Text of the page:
Here are the basic concepts you need to know in order to work with the Multiplayer Service:
- Player.IO operates clusters of Game Servers. Your players connect to these and play your game through them.
- To take your game live, you need to upload your serverside code. Player.IO will then distribute it to all game servers.
- Game servers are shared or dedicated. Your game will run on shared servers unless you buy dedicated servers.
- You can upgrade to get dedicated servers. If you upgrade to the Enterprise plan you can get your own exclusive cluster.
- Clients can create, list, and join rooms. Any extra properties on a room can be seen when listing them.
- Each room runs your custom serverside code. The type of the room determines which part of your code it should run.
- Each room has a unique id. The room id is used for joining the room.
- Two or more players can communicate with each other by joining the same room. You can send messages to individual players or broadcast to all players connected to a room.
- It is not possible to send messages between rooms. Two different rooms belonging to the same game may reside on game servers in separate physical locations across the globe.
- A multiplayer game needs both clientside code and serverside code.
- Serverside code can be written in any .Net language such as C# or VB.Net
- Serverside code is organized into different room types. When a client wants to create a room, it has to specify the type.
- A game can consist of several room types. For example, you might need one type for a lobby system, and one for the actual game.
- Your serverside code is mainly event-driven. You need to write code to respond to events such as players joining or leaving, or messages being received.
- You can use timers to set up code to run delayed or in intervals. Use this when you need to run code without it being a reponse to an event.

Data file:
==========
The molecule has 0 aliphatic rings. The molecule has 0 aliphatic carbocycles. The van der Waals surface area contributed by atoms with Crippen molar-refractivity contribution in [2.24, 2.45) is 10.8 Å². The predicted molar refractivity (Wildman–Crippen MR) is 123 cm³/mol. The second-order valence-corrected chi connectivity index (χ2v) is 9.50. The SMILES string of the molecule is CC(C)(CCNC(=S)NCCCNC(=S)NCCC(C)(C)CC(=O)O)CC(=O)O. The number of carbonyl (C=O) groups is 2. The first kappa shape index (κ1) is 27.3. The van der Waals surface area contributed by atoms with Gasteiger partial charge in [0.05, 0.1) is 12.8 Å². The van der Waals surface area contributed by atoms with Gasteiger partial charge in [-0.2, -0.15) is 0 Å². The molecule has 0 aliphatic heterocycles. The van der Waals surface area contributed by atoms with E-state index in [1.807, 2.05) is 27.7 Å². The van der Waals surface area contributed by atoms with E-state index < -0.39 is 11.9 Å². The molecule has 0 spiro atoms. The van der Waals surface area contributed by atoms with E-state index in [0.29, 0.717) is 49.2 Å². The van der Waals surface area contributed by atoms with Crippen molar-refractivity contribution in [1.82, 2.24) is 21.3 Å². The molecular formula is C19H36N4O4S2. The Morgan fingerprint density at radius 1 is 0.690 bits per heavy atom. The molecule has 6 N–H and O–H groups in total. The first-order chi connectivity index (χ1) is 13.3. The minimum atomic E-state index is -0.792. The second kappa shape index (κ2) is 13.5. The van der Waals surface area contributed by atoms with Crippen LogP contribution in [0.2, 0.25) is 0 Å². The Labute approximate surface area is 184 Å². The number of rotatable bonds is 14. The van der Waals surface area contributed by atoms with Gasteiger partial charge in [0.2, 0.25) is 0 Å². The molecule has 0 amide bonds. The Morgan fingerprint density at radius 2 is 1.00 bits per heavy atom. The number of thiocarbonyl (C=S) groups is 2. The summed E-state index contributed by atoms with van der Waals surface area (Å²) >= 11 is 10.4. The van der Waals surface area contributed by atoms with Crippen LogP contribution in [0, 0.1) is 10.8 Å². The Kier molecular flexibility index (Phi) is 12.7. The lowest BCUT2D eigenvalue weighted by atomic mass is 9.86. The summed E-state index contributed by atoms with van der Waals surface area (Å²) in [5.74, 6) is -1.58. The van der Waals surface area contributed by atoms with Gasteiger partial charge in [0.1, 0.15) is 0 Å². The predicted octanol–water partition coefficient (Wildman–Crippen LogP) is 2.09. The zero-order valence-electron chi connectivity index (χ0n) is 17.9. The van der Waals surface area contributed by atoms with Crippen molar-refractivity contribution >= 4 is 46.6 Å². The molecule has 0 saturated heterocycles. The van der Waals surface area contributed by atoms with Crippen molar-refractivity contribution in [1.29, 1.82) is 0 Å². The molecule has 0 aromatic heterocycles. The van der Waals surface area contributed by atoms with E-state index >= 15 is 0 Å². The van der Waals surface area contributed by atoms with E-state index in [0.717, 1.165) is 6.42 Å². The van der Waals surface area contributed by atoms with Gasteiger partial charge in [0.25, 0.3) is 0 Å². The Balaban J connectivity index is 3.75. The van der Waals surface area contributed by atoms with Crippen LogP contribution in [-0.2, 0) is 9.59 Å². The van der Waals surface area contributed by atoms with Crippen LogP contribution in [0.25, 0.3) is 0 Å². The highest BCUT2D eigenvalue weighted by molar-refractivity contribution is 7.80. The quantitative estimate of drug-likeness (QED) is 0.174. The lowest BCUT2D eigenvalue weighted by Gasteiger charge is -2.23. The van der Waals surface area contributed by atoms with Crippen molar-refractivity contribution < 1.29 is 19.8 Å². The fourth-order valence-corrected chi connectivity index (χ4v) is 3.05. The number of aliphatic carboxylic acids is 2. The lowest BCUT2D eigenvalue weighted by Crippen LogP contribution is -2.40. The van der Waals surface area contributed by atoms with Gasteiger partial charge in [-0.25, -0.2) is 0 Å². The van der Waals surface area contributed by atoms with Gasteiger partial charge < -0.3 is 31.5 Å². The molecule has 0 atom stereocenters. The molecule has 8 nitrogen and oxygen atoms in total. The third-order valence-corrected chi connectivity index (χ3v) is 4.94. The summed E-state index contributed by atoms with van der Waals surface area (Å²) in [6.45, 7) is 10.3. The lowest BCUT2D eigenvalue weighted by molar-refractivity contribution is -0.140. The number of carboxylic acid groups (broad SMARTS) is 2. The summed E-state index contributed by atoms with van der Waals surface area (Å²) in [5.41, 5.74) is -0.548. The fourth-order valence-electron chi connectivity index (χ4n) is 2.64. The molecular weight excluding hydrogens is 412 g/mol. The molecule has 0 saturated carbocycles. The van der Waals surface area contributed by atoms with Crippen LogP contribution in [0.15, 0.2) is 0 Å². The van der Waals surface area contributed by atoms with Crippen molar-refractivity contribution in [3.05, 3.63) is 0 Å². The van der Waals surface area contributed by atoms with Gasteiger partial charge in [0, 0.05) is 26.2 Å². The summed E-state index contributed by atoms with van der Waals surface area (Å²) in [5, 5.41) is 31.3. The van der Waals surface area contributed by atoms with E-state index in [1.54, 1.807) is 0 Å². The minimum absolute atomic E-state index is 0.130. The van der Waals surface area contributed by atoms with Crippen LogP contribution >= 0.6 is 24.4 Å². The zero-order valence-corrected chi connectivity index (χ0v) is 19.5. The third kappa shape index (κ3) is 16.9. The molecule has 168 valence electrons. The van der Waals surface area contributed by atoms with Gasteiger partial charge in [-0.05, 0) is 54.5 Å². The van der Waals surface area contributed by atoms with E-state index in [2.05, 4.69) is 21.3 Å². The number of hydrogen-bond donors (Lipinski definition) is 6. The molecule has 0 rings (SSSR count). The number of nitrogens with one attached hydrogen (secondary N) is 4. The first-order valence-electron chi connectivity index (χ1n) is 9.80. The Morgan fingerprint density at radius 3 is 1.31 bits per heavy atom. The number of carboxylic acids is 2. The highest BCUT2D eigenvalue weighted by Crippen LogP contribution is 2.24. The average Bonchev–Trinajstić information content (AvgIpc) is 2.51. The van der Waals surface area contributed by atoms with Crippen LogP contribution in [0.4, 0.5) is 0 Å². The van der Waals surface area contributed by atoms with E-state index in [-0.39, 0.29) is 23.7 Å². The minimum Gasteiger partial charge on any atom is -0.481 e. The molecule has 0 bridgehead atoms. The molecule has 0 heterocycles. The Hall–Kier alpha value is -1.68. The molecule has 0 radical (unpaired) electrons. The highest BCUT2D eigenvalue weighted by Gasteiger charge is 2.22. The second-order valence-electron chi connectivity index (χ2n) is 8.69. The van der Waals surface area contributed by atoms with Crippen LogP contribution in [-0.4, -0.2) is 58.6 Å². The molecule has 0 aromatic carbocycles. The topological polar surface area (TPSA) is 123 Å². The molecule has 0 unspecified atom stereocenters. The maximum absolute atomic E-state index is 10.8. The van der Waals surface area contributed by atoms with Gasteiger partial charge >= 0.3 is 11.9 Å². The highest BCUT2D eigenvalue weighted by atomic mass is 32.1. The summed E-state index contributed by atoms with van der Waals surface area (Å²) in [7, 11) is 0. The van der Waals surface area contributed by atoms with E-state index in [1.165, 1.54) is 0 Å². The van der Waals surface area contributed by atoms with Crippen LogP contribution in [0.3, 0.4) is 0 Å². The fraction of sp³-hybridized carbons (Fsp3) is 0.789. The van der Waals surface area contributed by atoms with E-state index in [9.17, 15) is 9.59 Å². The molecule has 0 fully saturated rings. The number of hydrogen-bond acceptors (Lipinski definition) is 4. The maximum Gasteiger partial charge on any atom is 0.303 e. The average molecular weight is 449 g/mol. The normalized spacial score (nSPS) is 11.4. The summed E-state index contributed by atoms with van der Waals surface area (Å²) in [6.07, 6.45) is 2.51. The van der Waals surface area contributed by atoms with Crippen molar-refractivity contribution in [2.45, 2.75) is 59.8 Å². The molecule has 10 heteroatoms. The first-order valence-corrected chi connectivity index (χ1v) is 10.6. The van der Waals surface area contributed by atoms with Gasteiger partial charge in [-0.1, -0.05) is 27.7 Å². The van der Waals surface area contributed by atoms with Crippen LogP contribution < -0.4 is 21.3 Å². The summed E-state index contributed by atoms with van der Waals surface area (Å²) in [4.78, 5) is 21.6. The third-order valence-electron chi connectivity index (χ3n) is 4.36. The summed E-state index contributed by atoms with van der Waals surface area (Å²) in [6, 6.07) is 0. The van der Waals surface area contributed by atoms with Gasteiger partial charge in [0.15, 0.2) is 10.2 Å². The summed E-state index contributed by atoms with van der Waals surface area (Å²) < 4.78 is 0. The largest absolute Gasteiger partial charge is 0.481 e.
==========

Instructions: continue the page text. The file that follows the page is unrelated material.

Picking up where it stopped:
- You have full access the other Player.IO services. BigDB, PayVault, Errorlog, etc are all accessible through the Player.IO Serverside API.
- All servers are using UTC as their local time.
- Clients can use any of the Player.IO Client Libraries. These contain methods for managing and connecting to rooms.
- A client can be connected to several rooms at once.
- Players in the same room don't need to be using the same kind of client. You can mix and match and have for example players on a Flash client play together with players that are using a Unity3D client on an iPad in the same game.
- Clients can't communicate with each other directly. Clients can only send and receive messages through rooms they're connected to.
- Serverside code is secure and can be trusted.Clientside code is inherently insecure since it runs on players machines, but since serverside code runs on trusted serves, you don't have to worry about tampering with serverside code.
- Use validation on the serverside to make your game tamper-proof. Whenever you get a message from a client, make sure that the action the client wants to take is valid, and it will be impossible to cheat in your game.
- Your serverside code has full accessrights to all Player.IO APIs. For instance, you can always read and write to all BigDB tables from your serverside code.
- To ensure the shared game servers run smoothly, there are some restrictions on code running on shared game servers:
- Serverside code cannot run for longer than 100ms. This ensure that no game consumes all CPU resources of a server.
- The code is scanned to ensure it behaves nicely. There is a whitelist of allowed keywords and classes.
- A single room can hold up to 45 players simultaneously.
- The Development Package contains everything you need. There is the development server, client libraries, and example projects so you can get started quickly.
- Games are developed locally. You don't need to upload your code to Player.IO every time you want to test some changes.
- Everything you write to the console is shown in the output area.
- You can add buttons to the development server interface that executes your custom debug code.
- You can write your own image visualization of game state. Sometimes it's easier to visualize what's going on in a game by showing it as an image, for example player and NPC positions relative to each other.
- You can add your development server to the live cluster. This allows you to inspect and debug live games on your local machine.